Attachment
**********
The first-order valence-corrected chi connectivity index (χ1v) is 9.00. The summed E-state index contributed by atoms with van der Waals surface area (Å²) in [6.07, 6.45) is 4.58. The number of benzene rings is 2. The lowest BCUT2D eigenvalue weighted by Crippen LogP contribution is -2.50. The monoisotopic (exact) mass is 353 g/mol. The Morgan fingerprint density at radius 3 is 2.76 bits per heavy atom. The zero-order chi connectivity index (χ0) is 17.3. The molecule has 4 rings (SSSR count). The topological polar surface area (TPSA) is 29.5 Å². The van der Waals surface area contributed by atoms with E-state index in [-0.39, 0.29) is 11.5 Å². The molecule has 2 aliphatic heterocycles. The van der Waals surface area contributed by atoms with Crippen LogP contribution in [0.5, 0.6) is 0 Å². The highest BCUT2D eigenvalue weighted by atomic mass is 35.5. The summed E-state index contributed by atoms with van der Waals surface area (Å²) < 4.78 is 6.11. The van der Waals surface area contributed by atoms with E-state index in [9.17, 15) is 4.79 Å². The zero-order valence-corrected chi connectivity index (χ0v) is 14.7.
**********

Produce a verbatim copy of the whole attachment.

The first-order valence-corrected chi connectivity index (χ1v) is 9.00. The summed E-state index contributed by atoms with van der Waals surface area (Å²) in [6.07, 6.45) is 4.58. The number of benzene rings is 2. The lowest BCUT2D eigenvalue weighted by Crippen LogP contribution is -2.50. The monoisotopic (exact) mass is 353 g/mol. The Morgan fingerprint density at radius 3 is 2.76 bits per heavy atom. The zero-order chi connectivity index (χ0) is 17.3. The molecule has 4 rings (SSSR count). The topological polar surface area (TPSA) is 29.5 Å². The van der Waals surface area contributed by atoms with E-state index in [-0.39, 0.29) is 11.5 Å². The molecule has 2 aliphatic heterocycles. The van der Waals surface area contributed by atoms with Crippen LogP contribution in [0.5, 0.6) is 0 Å². The highest BCUT2D eigenvalue weighted by atomic mass is 35.5. The summed E-state index contributed by atoms with van der Waals surface area (Å²) < 4.78 is 6.11. The van der Waals surface area contributed by atoms with E-state index in [9.17, 15) is 4.79 Å². The zero-order valence-corrected chi connectivity index (χ0v) is 14.7.